Institutional Affiliation: University of Freiburg
|Updating Beliefs with Ambiguous Evidence: Implications for Polarization|
with , : w19114
We introduce and analyze a model in which agents observe sequences of signals about the state of the world, some of which are ambiguous and open to interpretation. Instead of using Bayes' rule on the whole sequence, our decision makers use Bayes' rule in an iterative way: first to interpret each signal and then to form a posterior on the whole sequence of interpreted signals. This technique is computationally efficient, but loses some information since only the interpretation of the signals is retained and not the full signal. We show that such rules are optimal if agents sufficiently discount the future; while if they are very patient then a time-varying random interpretation rule becomes optimal. One of our main contributions is showing that the model provides a formal foundation for wh...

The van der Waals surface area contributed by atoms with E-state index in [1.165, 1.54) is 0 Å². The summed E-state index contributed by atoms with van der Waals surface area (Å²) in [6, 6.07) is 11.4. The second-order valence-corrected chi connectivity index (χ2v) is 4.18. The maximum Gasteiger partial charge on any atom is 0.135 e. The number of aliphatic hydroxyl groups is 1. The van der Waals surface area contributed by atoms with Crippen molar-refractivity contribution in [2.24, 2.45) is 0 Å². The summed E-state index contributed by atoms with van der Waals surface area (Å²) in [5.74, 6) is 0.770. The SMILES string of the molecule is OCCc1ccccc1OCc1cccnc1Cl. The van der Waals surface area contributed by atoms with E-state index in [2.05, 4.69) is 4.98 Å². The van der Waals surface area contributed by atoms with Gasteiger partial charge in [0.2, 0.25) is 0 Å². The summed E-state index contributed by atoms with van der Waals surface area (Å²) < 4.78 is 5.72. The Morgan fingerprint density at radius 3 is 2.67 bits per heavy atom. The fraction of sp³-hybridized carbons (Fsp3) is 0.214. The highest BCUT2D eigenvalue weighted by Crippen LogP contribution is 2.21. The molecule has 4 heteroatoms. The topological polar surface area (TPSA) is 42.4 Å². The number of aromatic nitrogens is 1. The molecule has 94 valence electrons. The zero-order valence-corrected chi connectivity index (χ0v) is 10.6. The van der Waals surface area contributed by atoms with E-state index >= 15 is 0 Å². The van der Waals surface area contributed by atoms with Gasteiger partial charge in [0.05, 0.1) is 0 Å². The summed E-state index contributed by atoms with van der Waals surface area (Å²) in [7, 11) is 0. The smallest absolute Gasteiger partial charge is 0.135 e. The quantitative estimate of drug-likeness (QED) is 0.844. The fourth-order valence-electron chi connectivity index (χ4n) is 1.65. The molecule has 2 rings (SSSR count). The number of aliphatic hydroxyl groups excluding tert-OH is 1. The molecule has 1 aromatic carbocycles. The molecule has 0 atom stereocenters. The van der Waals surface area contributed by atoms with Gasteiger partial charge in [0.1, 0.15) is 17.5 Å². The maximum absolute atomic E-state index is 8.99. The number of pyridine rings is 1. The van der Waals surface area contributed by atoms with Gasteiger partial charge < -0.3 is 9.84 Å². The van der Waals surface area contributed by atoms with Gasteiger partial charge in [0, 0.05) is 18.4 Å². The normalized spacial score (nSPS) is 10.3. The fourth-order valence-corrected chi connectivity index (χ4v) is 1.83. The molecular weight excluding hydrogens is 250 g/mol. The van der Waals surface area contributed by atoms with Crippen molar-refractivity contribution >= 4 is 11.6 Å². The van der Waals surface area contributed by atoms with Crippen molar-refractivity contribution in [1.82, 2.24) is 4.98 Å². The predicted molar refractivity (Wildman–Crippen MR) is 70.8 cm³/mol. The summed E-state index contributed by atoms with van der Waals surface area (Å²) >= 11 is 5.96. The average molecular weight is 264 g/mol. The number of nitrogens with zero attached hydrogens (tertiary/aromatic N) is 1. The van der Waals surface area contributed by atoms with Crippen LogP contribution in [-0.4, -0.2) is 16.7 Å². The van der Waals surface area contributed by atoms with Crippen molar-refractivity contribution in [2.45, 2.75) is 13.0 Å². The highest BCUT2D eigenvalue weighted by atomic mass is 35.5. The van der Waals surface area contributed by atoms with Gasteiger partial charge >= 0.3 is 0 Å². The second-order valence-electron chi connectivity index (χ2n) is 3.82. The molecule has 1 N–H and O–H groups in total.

|Two-Armed Restless Bandits with Imperfect Information: Stochastic Control and Indexability|
with : w19043
We present a two-armed bandit model of decision making under uncertainty where the expected return to investing in the "risky arm'' increases when choosing that arm and decreases when choosing the "safe'' arm. These dynamics are natural in applications such as human capital development, job search, and occupational choice. Using new insights from stochastic control, along with a monotonicity condition on the payoff dynamics, we show that optimal strategies in our model are stopping rules that can be characterized by an index which formally coincides with Gittins' index. Our result implies the indexability of a new class of "restless'' bandit models.